Experiment 1. One hundred six participants (Mage = 20.73, SD = 2.46; 49.5% male*) volunteered.† Participants were instructed about 10 live classical music competitions that they would judge, based on excerpts of the three finalists in each competition. They had the chance to receive an additional $8 if their selections matched the actual competition outcomes. They had the choice of sound or video recordings; or, if they chose the recordings with both video and sound, $2 would be deducted from any bonuses won.
Experiment 2. One hundred six participants (Mage = 22.26, SD = 1.79; 41.1% male*) with little to no experience in classical music volunteered.† Through a within-subjects design, each participant received both the video-only set and the sound-only set of the same performances (SI Text). Participants were then asked to identify the winner of each competition. Finally, they were asked to identify whether sound, visuals, or other cues were more important for them in judging a music competition.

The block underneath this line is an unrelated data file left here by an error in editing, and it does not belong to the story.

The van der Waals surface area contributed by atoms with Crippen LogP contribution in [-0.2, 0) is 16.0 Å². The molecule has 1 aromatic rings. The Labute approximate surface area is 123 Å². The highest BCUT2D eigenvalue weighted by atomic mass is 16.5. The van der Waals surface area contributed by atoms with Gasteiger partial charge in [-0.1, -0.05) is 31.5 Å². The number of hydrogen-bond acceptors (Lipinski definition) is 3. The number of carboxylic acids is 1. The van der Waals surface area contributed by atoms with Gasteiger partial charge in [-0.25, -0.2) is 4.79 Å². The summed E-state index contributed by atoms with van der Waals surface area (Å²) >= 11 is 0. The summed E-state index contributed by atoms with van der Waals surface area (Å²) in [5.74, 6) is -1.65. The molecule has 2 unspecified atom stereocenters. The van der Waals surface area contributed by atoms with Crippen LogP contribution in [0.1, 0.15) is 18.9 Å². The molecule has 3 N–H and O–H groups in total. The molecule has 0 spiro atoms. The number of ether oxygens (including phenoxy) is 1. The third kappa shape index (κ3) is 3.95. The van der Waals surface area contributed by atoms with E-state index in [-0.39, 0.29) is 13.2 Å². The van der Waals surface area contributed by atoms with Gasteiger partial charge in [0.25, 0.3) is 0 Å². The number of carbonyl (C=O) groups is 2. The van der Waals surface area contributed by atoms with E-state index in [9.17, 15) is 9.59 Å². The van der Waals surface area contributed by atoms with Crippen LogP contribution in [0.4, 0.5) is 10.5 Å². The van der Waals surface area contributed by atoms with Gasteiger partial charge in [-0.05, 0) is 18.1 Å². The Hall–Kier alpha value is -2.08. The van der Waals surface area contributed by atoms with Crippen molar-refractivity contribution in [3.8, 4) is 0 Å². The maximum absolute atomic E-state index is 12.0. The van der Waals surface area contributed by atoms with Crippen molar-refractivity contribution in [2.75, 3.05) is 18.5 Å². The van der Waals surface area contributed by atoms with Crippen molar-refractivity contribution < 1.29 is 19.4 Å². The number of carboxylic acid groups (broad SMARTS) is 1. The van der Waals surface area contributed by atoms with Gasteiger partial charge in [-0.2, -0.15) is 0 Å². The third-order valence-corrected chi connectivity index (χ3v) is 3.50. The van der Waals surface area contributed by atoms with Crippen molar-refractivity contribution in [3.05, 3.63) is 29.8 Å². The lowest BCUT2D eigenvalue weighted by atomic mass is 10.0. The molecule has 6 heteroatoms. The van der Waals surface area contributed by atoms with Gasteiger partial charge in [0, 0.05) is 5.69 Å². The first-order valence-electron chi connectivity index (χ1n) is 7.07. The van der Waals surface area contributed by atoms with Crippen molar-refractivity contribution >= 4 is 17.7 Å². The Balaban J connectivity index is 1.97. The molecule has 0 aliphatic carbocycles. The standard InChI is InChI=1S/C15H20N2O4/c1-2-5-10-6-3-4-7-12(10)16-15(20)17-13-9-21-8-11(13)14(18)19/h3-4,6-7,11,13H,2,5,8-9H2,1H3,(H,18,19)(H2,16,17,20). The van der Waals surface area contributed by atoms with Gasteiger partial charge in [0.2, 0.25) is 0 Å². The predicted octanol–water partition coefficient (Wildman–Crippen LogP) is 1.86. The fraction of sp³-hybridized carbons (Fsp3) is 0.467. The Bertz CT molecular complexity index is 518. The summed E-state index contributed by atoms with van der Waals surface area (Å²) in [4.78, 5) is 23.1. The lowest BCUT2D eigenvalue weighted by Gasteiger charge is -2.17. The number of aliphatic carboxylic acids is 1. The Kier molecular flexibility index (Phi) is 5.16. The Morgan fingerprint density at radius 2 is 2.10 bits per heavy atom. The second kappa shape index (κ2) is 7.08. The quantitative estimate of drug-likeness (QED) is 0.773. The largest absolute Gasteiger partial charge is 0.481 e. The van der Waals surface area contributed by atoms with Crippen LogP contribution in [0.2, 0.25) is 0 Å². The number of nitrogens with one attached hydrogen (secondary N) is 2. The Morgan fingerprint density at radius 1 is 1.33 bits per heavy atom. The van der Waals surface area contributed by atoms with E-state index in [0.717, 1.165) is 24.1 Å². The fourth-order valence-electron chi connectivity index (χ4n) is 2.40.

Experiment 3. One hundred eighty-five participants (Mage = 24.18, SD = 9.64; 46.1% male*) with little to no experience in classical music volunteered.† Through a between-subjects design, participants were randomly assigned to one of three conditions: video-only, sound-only, or video-plus-sound versions of the experiment 2 stimuli. They were then asked to identify the winners and report whether sound, visuals, or other cues were more important for them in judging a music competition (SI Text).
Experiment 4. Thirty-five professional musicians (Mage = 27.00, SD = 9.69; 31.6% male) volunteered. They were recruited from music conservatories, symphony orchestras, and professional music organizations. The design paralleled the within-subjects format used in experiment 2 and implemented the same stimuli (SI Text).
Experiment 5. One hundred six professional musicians (Mage = 27.25, SD = 12.55; 41.5% male) volunteered. The design paralleled the between-subjects format used in experiment 3 and implemented the same stimuli. Analyses on effects of demographic variables revealed no significant patterns (SI Text).